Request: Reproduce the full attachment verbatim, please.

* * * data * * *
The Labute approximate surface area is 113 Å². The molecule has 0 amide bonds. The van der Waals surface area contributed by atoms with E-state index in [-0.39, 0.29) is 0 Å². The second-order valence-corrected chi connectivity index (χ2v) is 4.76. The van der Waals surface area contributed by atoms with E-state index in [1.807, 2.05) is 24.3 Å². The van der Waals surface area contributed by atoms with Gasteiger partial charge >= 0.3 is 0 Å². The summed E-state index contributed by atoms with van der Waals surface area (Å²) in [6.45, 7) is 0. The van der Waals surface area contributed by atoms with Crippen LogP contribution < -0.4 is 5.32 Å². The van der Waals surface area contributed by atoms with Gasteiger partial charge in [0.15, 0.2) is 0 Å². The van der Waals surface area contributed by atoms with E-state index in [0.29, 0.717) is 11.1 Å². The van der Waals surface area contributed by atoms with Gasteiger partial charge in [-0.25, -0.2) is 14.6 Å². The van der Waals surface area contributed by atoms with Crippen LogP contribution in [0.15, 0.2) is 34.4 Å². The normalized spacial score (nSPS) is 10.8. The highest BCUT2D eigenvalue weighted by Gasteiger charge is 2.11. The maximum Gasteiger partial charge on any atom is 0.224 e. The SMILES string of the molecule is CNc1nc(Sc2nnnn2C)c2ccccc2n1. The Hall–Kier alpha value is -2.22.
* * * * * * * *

The Labute approximate surface area is 113 Å². The molecule has 0 amide bonds. The van der Waals surface area contributed by atoms with E-state index in [-0.39, 0.29) is 0 Å². The second-order valence-corrected chi connectivity index (χ2v) is 4.76. The van der Waals surface area contributed by atoms with E-state index in [1.807, 2.05) is 24.3 Å². The van der Waals surface area contributed by atoms with Gasteiger partial charge >= 0.3 is 0 Å². The summed E-state index contributed by atoms with van der Waals surface area (Å²) in [6.45, 7) is 0. The van der Waals surface area contributed by atoms with Crippen LogP contribution < -0.4 is 5.32 Å². The van der Waals surface area contributed by atoms with Gasteiger partial charge in [0.15, 0.2) is 0 Å². The van der Waals surface area contributed by atoms with E-state index in [0.29, 0.717) is 11.1 Å². The van der Waals surface area contributed by atoms with Gasteiger partial charge in [-0.25, -0.2) is 14.6 Å². The van der Waals surface area contributed by atoms with Crippen LogP contribution in [0.15, 0.2) is 34.4 Å². The normalized spacial score (nSPS) is 10.8. The highest BCUT2D eigenvalue weighted by Gasteiger charge is 2.11. The maximum Gasteiger partial charge on any atom is 0.224 e. The SMILES string of the molecule is CNc1nc(Sc2nnnn2C)c2ccccc2n1. The Hall–Kier alpha value is -2.22.